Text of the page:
In the final round, I got Ducky [James Lauer] off the line really good. When I pushed my nitrous button, the rear tire tried to drive around me. I got out of the groove and I lost the round.
MK: All of a sudden your bike is going really quick,. We already know that the Mickey Thompson tire was a huge factor. What else has played a big factor in it?
BD: I got a call from Mike Watt at Ohlins Advanced Suspension Technology. They are a manufacturer of high end shocks and suspension components, and in fact supply every professional road race team with forks and shocks. They wanted to get into motorcycle drag racing, and he knew I could give him the data required, and could come up with a combination that worked. I worked with him previously at Fox Shocks, and two years ago he moved over to Ohlins.
We really worked hard to get the shock setup right, and it really made a huge difference. My first drag pass with it in fact, was a 1.34-second 60 time, which was the quickest I had ever run before. We knocked a few hundredths off our short times, but more importantly our bike was more stable down track where it matters. You have more control during acceleration, and thats where it counts. Once the tire starts to spin, it wont quit!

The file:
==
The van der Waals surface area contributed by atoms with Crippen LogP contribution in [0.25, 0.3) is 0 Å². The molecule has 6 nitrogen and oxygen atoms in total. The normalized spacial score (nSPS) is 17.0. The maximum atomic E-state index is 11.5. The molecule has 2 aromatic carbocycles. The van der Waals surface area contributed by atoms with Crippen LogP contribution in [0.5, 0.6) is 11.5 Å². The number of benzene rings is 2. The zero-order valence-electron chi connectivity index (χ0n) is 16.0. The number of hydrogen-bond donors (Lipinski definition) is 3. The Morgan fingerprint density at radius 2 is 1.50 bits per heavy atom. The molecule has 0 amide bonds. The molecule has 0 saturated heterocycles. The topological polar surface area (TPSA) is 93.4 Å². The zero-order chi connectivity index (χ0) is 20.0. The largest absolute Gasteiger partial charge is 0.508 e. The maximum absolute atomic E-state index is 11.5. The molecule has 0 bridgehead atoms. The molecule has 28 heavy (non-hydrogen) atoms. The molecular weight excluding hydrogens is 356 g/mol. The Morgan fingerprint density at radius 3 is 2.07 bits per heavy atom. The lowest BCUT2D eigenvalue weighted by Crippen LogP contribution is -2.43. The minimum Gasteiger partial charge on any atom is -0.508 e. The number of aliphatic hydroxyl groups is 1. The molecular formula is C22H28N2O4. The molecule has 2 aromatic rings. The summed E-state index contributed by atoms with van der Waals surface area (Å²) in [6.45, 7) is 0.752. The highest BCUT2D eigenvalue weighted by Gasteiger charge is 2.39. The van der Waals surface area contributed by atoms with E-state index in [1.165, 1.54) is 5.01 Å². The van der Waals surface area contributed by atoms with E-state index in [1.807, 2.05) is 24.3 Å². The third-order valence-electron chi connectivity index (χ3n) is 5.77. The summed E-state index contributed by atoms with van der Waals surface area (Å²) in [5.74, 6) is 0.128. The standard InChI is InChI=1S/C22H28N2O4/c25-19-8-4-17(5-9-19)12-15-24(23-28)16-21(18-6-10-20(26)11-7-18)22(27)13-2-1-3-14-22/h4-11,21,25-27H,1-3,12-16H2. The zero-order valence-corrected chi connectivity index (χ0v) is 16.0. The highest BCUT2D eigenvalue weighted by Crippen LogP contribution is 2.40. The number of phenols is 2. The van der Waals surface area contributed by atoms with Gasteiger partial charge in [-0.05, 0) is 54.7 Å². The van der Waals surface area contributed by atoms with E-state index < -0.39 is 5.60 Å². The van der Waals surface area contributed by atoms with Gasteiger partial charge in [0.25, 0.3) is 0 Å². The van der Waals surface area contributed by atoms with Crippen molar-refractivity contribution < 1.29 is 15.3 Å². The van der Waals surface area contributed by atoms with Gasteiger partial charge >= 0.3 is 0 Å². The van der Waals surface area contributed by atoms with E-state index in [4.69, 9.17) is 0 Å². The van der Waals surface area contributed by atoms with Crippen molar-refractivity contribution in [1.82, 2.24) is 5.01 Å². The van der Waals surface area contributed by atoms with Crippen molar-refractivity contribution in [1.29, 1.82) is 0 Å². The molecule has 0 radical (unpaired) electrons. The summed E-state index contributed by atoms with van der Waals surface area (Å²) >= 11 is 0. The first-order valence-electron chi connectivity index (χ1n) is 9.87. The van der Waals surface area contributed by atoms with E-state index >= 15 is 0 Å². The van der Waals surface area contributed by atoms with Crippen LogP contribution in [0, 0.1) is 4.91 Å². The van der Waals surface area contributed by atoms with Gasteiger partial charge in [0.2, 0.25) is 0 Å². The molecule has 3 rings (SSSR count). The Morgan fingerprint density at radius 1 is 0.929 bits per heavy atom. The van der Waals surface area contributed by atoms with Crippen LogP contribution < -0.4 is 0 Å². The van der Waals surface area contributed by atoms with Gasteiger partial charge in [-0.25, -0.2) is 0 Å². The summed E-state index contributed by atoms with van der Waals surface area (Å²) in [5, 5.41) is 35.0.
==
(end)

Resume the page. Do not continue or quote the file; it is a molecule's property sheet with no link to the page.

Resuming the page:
The other thing, was that we used a soon to be distributed product that I came up with. Its called a Clutch Cushion Ring Kit. It basically takes the harshness out of the launch, and improves the consistency of how the clutch works. My bikes have always been fast but I had a traction problem last year that the Mickey Thompson tire cured this year.
I have always had a problem with the consistency, and now that weve got the traction it really showed us our other weak point. We put the cushion ring kit in just before Columbus, and if youll think back, we were cracking off 8-teens like a bracket bike. On Saturday in Rockingham, I went an 8.16, and 8.15, and an 8.14. In Columbus, we ran an 8.10, and 8.09 and an 8.08.
MK: Is the clutch cushion ring kit an internal or external part?
BD: Its an internal part, which works in conjunction with most standard lockup clutches. It can be made to work on almost any bike. We are currently working on models for the GSXRs and Hayabusas, and Yamaha FJs and Kawasakis will be shortly thereafter.
If youve ever ridden a shootout-style bike with a lockup, they will comment as to much harder the bike is to ride consistently. The kit will also work on wheelie bar bikes, and in fact is one of my speed secrets in my GSX-R750 Superbike.
I have actually had these things done for quite a while, and until I ran the seven, there was no way I would let the lid off of the secret weapon. They will be available shortly from my distributors (Call Schnitz Racing for more information).